Child Brides – And Why I Support PMC

Part of what makes Population Media Center (PMC) so compelling to so many supporters is that our work impacts a myriad of important social, health, and environmental issues—and at a scale that allows for entire communities to change. Adjusting social norms creates peer pressure that promises a better chance of long-term behavior and attitude change.

For Elton Sherwin, Executive Director of The Carbon Zero Institute and longtime donor to PMC, it’s imperative that PMC continue to work on an insidious problem in many cultures that is only recently starting to get some of the mainstream media attention and public outcry it deserves: child marriage.

“Each day, roughly 25,000 girls are forced into marriages around the world. Girls as young as eight are married, almost always to older men or older boys,” Elton reflects. “Girls are forced to have sex while they are still children and become pregnant before their bodies are fully developed. These pregnancies in a child’s body—children having children—cause miscarriages and a host of medical problems, leaving many girls incontinent for the rest of their lives. When their young bodies are damaged from delivering a child, some husbands then abandon their child wives and babies.”

Elton’s organization, Carbon Zero Institute, is a small non-governmental organization working to tackle a big issue that, at first glance, might not seem related to child marriage: climate change. One of their projects is sustainably replanting trees in deforested countries. “I started to see a pattern: the countries with the worst deforestation problems also had rapidly growing populations, usually driven by teen pregnancies. I became worried that this adolescent population ‘bubble’ would eventually cut down millions of trees to make charcoal.”

Indeed, girls who are married before age 18—estimated at 1 in 3 in the developing world, and 1 in 9 married before age 15—are far less likely to receive a complete education, will suffer from greater instances of physical and sexual abuse, have less knowledge of and autonomy over their reproductive health, and have more unwanted children than women who are allowed to marry as adults. The practice of child marriage perpetuates a cycle of poor health and poverty that persists for generations, as well as perpetuating many associated environmental challenges.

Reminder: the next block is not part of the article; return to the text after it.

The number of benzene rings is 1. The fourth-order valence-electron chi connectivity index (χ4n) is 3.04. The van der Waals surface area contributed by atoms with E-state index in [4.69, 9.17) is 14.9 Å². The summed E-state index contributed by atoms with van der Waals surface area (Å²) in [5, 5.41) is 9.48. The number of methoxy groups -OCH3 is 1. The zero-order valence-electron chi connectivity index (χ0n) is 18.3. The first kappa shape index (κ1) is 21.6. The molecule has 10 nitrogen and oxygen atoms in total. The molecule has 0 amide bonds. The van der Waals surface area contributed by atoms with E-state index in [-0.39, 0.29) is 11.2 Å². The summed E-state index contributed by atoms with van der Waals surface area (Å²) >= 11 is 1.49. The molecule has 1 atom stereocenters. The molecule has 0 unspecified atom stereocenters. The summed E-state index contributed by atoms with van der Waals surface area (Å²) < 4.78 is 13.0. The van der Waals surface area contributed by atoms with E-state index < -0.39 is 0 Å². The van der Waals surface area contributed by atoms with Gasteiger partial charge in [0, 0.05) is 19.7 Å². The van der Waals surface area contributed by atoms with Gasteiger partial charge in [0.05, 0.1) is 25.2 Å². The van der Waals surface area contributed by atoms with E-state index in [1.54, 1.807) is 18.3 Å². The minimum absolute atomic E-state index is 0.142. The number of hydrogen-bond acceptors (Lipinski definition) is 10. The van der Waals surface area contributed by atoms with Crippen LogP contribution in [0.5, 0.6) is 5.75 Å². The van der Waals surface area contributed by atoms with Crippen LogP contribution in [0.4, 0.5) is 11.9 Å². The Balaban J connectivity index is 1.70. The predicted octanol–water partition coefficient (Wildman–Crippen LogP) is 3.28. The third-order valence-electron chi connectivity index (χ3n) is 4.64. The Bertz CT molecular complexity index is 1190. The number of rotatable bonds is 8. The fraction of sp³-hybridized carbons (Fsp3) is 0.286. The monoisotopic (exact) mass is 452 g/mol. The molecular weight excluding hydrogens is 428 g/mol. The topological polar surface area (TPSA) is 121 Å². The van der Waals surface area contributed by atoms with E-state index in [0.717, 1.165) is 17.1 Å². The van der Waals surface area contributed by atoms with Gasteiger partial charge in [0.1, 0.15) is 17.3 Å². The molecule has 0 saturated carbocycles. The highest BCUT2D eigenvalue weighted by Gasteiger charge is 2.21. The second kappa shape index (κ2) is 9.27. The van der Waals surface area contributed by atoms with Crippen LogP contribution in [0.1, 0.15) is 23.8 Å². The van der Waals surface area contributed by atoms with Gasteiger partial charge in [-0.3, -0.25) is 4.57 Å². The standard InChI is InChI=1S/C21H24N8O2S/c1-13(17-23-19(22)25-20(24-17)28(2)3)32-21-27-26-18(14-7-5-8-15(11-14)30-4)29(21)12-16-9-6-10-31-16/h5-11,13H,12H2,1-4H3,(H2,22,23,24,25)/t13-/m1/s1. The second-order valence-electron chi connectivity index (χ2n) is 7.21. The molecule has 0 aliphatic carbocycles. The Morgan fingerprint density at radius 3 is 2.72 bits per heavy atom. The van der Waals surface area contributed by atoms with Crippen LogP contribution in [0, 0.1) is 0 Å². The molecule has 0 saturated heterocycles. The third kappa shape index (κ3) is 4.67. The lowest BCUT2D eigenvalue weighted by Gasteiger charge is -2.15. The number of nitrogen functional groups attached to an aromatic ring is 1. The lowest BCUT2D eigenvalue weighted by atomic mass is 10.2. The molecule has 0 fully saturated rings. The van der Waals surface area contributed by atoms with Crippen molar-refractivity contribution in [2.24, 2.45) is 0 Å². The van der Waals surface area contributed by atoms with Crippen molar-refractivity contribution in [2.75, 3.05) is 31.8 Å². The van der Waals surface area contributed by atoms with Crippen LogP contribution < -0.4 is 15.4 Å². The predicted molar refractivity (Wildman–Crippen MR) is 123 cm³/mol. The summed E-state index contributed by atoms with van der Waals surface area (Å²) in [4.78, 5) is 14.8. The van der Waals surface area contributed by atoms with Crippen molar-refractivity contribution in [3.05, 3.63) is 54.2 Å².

That cost effectiveness and scope of impact was what was attracted Elton to PMC. “Where others have spent far more and failed, PMC has many success stories. Sophisticated research—reinforced by thousands of letters from listeners—attests to the success that PMC serial dramas have in protecting girls,” he told us. “As a (former) venture capitalist, I look to identify technologies or approaches that are extraordinarily cost-effective. From a donor’s point of view, there’s almost nothing else that has as big a positive impact on the world’s climate and population as supporting PMC.”

Really impacting something as difficult as child marriage or as massive as deforestation requires an approach that changes entire communities. In some villages, after hearing a PMC drama, the elders have come together and decided to stop the sale, rape, and early marriage of girls in their villages, often ending century-old practices. After PMC’s drama Ngelawu Nawet (“Winds of Hope”) aired in Senegal in 2008-2009, listeners were 6.3 times more likely than non-listeners to state that “the ideal age at marriage for a woman is 18 years and older.” A similar shift in attitudes was observed following the broadcast of the Nigerian drama Ruwan Dare (“Midnight Rain”), which aired to over 12 million listeners in 2007-2010. The cost of that program was just 8 cents per listener.

The causes and stories behind child marriage tragedies vary by region. In some countries school girls are kidnapped and forced into marriage. In too many countries, young girls are raped on their way home from school or while carrying water and then forced to marry their attacker. For many more, it is simply a cultural tradition, seen as a way of ensuring a girl’s security and generating a bride price for families often in acute poverty. In most countries, all of these practices—kidnapping, rape, the sale of girls, and child marriages—are illegal. Yet governments have great difficulty changing these pernicious practices. Ending them often requires changing the attitudes and behaviors of many actors: government officials, village elders, grandparents, parents, teachers, and young people.

“The dynamic of how children end up becoming parents is different in different countries, but the results of children having children are virtually universal,” says Elton, “those babies have more health problems, the parents have more health problems, the families are going to be less well off than their peers.”


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